Tuesday, November 17, 2009

Food for thought... and for eating.

“Mosquitoes remind us that we are not as high up on the food chain as we think” said Tom Wilson.

Clearly good food equates to good morale as well as good health as summed up nicely by Hippocrates and Napoleon who said respectively, "Let your food be your medicine" and “An army marches on its stomach”. Luckily we do more than OK out here with good tucker.

Following on from yesterday regarding plastic bowls full of produce balanced gracefully on heads, the local shop comes to us each Tuesday and Saturday when the locals come to the gate with bananas, local spinach (looks like basil but cooks like spinach), chickens, eggs, etc plus a few plants that I still haven’t identified but have enjoyed eating. Our cooks pretty much pick out what they want for the camp but we surprised them when Pete and I went out and bought some corn. Apparently corn isn’t seen as mzungu food. The locals eat corn although mostly dried and ground up as maize flour. They make a kind of polenta meal or porridge out of it called ugali. ‘Ugali & beans’ or ‘rice & beans’ is pretty much the staple diet and let me just say that ugali is just what you’re after if you like your food starchy and uncontaminated by flavour. The other main staple here is Cassava, a starchy carbohydrate laden root vegetable bereft of protein, nutrients or flavour. Just to cap it off, they come pre-packaged with generous amounts of cyanide (and we though flavour enhancers 220 & xyz were bad for us…) which usually takes a few hours of preparation to leach out before you can eat it. Is it just me who wonders who the heck decided that Cassava was OK to eat if you leached it in a river for 5 hours? Bonus points to that man/woman for courage, initiative and above being the first to survive eating it. Gives you some idea though of the limited range of food options out here doesn’t it?

We have 2 local cooks here and although they find it easy to cook for the local guys they still seem to be learning about cooking for mzungus. They are getting he hang of it but so far as we can tell, they are politely but decidedly bemused by our diets. Usually the meals are pretty darn good and they really do try to please but some odd combinations turn up from time to time. Bangers and peas or fish with cabbage being some examples. You just get used to it and remember TIA (this is Africa). We’ve also had a couple of days where all 3 meals were bereft of fruit and veggies yet other days when veggies and fruit are overflowing. This is despite having abundant fruit and veg sitting on the flymesh pantry shelves. It’s like they just forget sometimes. We asked them for bacon and eggs for breakfast the following day to which they nodded and agreed. Cooked to perfection and immaculately presented the following morning we received… chapatti with 2 boiled eggs each. LOL AWA (Africa Wins Again). Have you ever dined at Fawlty Towers? If so, you’d probably adapt well to the dining experience out here. Perhaps the strangest thing though that they’ve prepared is still the meat and salad sandwiches - complete with strawberry jam… Clearly the use of strawberry jam is a black art in Tanzania. I can’t wait for them to top that combination but I’m pretty sure that they will eventually LOL. In any case, in a week or so, the camp shuts down and the cooks go home so I’ll be cooking for myself and much though it is nice to have meals cooked, I think I’ll probably be happier with my own menus.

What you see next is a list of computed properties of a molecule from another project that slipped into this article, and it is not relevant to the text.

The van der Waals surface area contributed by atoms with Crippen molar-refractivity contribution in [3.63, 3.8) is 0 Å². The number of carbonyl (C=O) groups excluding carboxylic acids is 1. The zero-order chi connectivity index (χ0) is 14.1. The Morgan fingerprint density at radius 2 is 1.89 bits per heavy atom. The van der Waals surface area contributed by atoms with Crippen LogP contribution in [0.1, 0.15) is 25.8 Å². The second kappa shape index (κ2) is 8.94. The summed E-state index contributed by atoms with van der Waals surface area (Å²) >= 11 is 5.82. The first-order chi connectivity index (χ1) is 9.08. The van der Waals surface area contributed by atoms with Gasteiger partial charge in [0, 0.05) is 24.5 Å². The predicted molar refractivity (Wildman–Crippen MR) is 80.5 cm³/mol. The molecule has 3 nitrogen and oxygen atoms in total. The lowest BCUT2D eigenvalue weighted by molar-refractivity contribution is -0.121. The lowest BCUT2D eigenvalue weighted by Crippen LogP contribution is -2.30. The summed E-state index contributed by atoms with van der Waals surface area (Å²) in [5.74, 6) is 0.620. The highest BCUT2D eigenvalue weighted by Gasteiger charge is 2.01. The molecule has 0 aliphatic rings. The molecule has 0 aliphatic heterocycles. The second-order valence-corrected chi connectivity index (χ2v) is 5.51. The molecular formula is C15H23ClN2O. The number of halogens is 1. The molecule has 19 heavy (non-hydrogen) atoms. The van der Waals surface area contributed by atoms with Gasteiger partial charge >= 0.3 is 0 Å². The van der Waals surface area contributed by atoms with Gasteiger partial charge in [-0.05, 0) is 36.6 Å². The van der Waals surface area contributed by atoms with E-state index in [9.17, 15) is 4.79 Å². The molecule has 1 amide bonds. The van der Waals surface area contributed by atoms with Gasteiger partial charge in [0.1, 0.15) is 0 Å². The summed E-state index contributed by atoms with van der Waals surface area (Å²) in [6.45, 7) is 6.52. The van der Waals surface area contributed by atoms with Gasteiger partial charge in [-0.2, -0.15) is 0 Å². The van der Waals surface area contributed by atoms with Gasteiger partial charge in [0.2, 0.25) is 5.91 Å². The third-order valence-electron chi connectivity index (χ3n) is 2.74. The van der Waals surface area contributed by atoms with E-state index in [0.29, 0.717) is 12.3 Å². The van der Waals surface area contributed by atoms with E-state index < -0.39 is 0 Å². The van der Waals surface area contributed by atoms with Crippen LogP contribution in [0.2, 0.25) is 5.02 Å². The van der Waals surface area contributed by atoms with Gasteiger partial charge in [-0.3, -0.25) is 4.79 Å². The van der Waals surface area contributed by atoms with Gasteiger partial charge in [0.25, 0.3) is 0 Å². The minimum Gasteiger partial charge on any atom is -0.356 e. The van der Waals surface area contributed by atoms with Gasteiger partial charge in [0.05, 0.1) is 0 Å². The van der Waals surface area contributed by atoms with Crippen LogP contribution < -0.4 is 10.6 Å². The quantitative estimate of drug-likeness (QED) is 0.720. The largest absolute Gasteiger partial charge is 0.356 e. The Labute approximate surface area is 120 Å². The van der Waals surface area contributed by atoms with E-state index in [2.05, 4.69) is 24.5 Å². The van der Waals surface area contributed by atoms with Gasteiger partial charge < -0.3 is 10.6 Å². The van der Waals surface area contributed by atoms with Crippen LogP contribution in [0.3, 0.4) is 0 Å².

Out behind the compound and down by the creek are the remains of a veggie patch that the former security captain started as a business on the side. He’s long gone (for having tooooo many businesses on the side and too few hours of security management) but his veggie patch is surprisingly still doing OK. Seems like the local Baboon colony and other wildlife don’t much care for tomatoes or carrots. Great news for me. They are still thriving albeit neglected so I might even tidy that up a bit to supplement the fresh veggie offerings at the gate. Either way, the freezer is full of beef and the sea container has enough condiments, chilli sauce, rice and beans to see us through a long wet.

PS. Despite my opening quote, I’m happy to report that there are no mosquitoes out here. Admittedly there was one about 2 weeks ago but she seems to have moved on. Sad to report though that there are no lions either since decades of refugees flooding through the area ate whatever they could to survive. That does mean however that (at least for the moment) we are still top of the food chain which is probably my preferred place on the tree.

PPS. In case you're curious about what I might cook up during the wet, my favourite meal isn’t even a food... Mark Twain said it best: “Sacred cows make the best hamburger". Makes a great meal for a writer :-)

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